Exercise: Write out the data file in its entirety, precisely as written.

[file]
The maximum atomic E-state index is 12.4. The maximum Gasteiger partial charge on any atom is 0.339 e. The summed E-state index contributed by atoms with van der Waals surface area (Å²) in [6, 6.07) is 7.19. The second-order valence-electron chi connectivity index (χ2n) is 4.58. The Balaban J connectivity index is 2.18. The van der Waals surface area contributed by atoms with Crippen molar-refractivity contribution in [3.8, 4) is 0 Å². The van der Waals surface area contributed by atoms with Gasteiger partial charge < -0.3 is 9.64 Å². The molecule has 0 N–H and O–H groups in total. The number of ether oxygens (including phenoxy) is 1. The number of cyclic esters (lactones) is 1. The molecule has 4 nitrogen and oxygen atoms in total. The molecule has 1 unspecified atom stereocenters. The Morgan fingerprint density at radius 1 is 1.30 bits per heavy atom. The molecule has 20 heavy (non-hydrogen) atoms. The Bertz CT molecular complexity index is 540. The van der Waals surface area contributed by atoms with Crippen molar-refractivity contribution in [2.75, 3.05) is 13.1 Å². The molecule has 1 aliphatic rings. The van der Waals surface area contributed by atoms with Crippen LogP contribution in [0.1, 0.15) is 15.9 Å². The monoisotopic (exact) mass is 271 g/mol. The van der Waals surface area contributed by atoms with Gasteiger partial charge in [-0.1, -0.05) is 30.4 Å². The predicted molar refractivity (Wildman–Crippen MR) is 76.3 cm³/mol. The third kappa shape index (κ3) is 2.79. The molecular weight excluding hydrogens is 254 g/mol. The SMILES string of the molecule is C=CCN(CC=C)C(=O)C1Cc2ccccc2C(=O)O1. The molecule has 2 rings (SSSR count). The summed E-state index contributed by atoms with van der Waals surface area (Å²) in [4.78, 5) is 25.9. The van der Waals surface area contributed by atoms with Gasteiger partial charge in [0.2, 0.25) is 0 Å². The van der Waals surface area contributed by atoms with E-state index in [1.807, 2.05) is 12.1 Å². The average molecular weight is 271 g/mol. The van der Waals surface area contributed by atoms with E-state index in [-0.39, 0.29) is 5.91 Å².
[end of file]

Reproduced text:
The maximum atomic E-state index is 12.4. The maximum Gasteiger partial charge on any atom is 0.339 e. The summed E-state index contributed by atoms with van der Waals surface area (Å²) in [6, 6.07) is 7.19. The second-order valence-electron chi connectivity index (χ2n) is 4.58. The Balaban J connectivity index is 2.18. The van der Waals surface area contributed by atoms with Crippen molar-refractivity contribution in [3.8, 4) is 0 Å². The van der Waals surface area contributed by atoms with Gasteiger partial charge < -0.3 is 9.64 Å². The molecule has 0 N–H and O–H groups in total. The number of ether oxygens (including phenoxy) is 1. The number of cyclic esters (lactones) is 1. The molecule has 4 nitrogen and oxygen atoms in total. The molecule has 1 unspecified atom stereocenters. The Morgan fingerprint density at radius 1 is 1.30 bits per heavy atom. The molecule has 20 heavy (non-hydrogen) atoms. The Bertz CT molecular complexity index is 540. The van der Waals surface area contributed by atoms with Crippen molar-refractivity contribution in [2.75, 3.05) is 13.1 Å². The molecule has 1 aliphatic rings. The van der Waals surface area contributed by atoms with Crippen LogP contribution in [0.1, 0.15) is 15.9 Å². The monoisotopic (exact) mass is 271 g/mol. The van der Waals surface area contributed by atoms with Gasteiger partial charge in [-0.1, -0.05) is 30.4 Å². The predicted molar refractivity (Wildman–Crippen MR) is 76.3 cm³/mol. The third kappa shape index (κ3) is 2.79. The molecular weight excluding hydrogens is 254 g/mol. The SMILES string of the molecule is C=CCN(CC=C)C(=O)C1Cc2ccccc2C(=O)O1. The molecule has 2 rings (SSSR count). The summed E-state index contributed by atoms with van der Waals surface area (Å²) in [4.78, 5) is 25.9. The van der Waals surface area contributed by atoms with Gasteiger partial charge in [0.2, 0.25) is 0 Å². The van der Waals surface area contributed by atoms with E-state index in [1.807, 2.05) is 12.1 Å². The average molecular weight is 271 g/mol. The van der Waals surface area contributed by atoms with E-state index in [-0.39, 0.29) is 5.91 Å².